Rounding the corner of Rusk onto Main Street, where the bustling front entrace to the new JW Marriott Houston Downtown is located, the first thing that jumps out at you is an oversized metal wing. Jutting out from an artistically rendered griffin scuplture in the corner of the Marriott's lobby lounge, the wings theatrically extend through the structure of the building and sweep majestically out from the exterior structure. Smartphone addicts are advised to watch their step.
The griffin, a play on the JW Marriott icon, is just one of several sophisticated touches made throughout by developer Pearl Hospitality in its $80 million makeover of the 1910 building.
"Griffin" by Brad Oldham
The 13-foot griffin — a mythological creature that is half eagle and half lion — was created over 950 hours by Dallas sculptor Oldham out of bronze and steel and weighs 1,500 pounds. Elsewhere in the 806 Main Lounge, a custom coffee table by Oregon sculptor Jud Taylor contains a world of gears and assorted metal parts as well as tiny human figures.
"Solanum," by UrbanScreen
The sculpture that greets guests upon arrival is a three-dimensional screen onto which a projector casts moving images — by day, a subtle wave, with more dramatic patterns emerging after the sun sets. It's the second permanent installation in the world from the German collective, and their second major work in Houston following the jaw-dropping "Spectacle" at Rice University in 2012.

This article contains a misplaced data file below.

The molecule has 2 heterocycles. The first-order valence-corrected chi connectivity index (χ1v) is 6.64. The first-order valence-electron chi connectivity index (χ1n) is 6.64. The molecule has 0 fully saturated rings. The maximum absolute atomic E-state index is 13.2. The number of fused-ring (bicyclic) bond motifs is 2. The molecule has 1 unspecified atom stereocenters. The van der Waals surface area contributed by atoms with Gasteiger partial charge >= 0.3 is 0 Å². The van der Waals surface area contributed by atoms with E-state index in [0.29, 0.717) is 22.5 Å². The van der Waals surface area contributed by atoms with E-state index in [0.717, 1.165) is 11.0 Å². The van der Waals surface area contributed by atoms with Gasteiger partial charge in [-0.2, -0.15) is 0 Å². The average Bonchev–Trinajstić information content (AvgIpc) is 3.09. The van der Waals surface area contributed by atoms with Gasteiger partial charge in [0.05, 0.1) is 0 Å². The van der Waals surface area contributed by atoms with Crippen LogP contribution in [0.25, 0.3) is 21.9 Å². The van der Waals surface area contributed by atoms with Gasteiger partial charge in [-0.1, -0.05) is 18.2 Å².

Throughout the lobby, hallways, and even inside some guest rooms, the original iron support beams have been uncovered and made a central design feature as a nod to the hotel's history. Made by the same workers who built the Brooklyn Bridge, the workers' original stamp is still visible on some of the supports according to Natalie Wiseman, JW Marriott Houston Downtown director of sales and marketing.
Among the local artists whose work is on display in the hotel's permanent collection are Taft McWhorter (whose canvases, both named Untitled, are shown above), Nicola Parente, Mario "GONZO" Figeroa, Kelley Devine, Allison Hunter, and Richard Blanco.
The live-edge boardroom table in the executive suite, shown above, was designed by Dallas's Paloma Creations, while the 14-foot walnut community and tasting table inside Main Kitchen was built by Houston's George Krause and Jose Martinez of Made @ New Living.
Described as the "most magical room in the entire building" by Wiseman, the ninth floor features the original boardroom of the building's original builder and owner, Samuel F. Carter. Built in 1929, the room features original marble floors, stained glass windows, mahogany paneling, and a dramatic fireplace. Though still being renovated, by mid-November the room will be used for private dining and intimate weddings.